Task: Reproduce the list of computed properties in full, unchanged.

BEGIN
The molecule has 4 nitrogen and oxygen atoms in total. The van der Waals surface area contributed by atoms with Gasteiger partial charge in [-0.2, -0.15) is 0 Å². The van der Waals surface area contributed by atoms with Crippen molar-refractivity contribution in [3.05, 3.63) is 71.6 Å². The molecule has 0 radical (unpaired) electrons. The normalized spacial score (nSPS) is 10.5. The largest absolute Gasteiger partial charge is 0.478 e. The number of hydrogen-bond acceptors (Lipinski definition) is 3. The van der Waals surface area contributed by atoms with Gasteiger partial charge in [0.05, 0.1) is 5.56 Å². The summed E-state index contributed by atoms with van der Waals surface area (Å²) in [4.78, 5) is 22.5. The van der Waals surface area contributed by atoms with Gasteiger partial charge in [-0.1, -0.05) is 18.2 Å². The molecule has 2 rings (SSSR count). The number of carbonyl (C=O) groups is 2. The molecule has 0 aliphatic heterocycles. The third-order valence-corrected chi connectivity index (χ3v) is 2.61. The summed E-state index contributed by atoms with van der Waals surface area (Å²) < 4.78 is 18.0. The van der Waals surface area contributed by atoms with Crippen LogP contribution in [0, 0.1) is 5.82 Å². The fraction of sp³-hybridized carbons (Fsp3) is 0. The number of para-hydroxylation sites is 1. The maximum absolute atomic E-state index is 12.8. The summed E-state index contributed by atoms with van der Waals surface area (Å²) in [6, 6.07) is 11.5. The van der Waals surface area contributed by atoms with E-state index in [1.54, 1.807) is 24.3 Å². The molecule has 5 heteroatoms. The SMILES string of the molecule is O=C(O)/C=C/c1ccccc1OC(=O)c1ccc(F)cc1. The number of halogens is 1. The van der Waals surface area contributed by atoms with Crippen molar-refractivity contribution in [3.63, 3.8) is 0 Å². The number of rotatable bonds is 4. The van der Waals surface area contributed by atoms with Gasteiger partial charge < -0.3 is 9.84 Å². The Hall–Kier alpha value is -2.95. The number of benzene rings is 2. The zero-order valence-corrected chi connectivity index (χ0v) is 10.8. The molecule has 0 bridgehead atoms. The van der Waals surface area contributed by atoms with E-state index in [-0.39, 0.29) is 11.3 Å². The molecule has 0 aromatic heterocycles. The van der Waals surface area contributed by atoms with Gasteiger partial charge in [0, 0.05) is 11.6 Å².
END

The molecule has 4 nitrogen and oxygen atoms in total. The van der Waals surface area contributed by atoms with Gasteiger partial charge in [-0.2, -0.15) is 0 Å². The van der Waals surface area contributed by atoms with Crippen molar-refractivity contribution in [3.05, 3.63) is 71.6 Å². The molecule has 0 radical (unpaired) electrons. The normalized spacial score (nSPS) is 10.5. The largest absolute Gasteiger partial charge is 0.478 e. The number of hydrogen-bond acceptors (Lipinski definition) is 3. The van der Waals surface area contributed by atoms with Gasteiger partial charge in [0.05, 0.1) is 5.56 Å². The summed E-state index contributed by atoms with van der Waals surface area (Å²) in [4.78, 5) is 22.5. The van der Waals surface area contributed by atoms with Gasteiger partial charge in [-0.1, -0.05) is 18.2 Å². The molecule has 2 rings (SSSR count). The number of carbonyl (C=O) groups is 2. The molecule has 0 aliphatic heterocycles. The third-order valence-corrected chi connectivity index (χ3v) is 2.61. The summed E-state index contributed by atoms with van der Waals surface area (Å²) < 4.78 is 18.0. The van der Waals surface area contributed by atoms with Crippen LogP contribution in [0, 0.1) is 5.82 Å². The fraction of sp³-hybridized carbons (Fsp3) is 0. The number of para-hydroxylation sites is 1. The maximum absolute atomic E-state index is 12.8. The summed E-state index contributed by atoms with van der Waals surface area (Å²) in [6, 6.07) is 11.5. The van der Waals surface area contributed by atoms with E-state index in [1.54, 1.807) is 24.3 Å². The molecule has 5 heteroatoms. The SMILES string of the molecule is O=C(O)/C=C/c1ccccc1OC(=O)c1ccc(F)cc1. The number of halogens is 1. The van der Waals surface area contributed by atoms with Crippen molar-refractivity contribution in [3.63, 3.8) is 0 Å². The number of rotatable bonds is 4. The van der Waals surface area contributed by atoms with Gasteiger partial charge < -0.3 is 9.84 Å². The Hall–Kier alpha value is -2.95. The number of benzene rings is 2. The zero-order valence-corrected chi connectivity index (χ0v) is 10.8. The molecule has 0 bridgehead atoms. The van der Waals surface area contributed by atoms with E-state index in [-0.39, 0.29) is 11.3 Å². The molecule has 0 aromatic heterocycles. The van der Waals surface area contributed by atoms with Gasteiger partial charge in [0, 0.05) is 11.6 Å².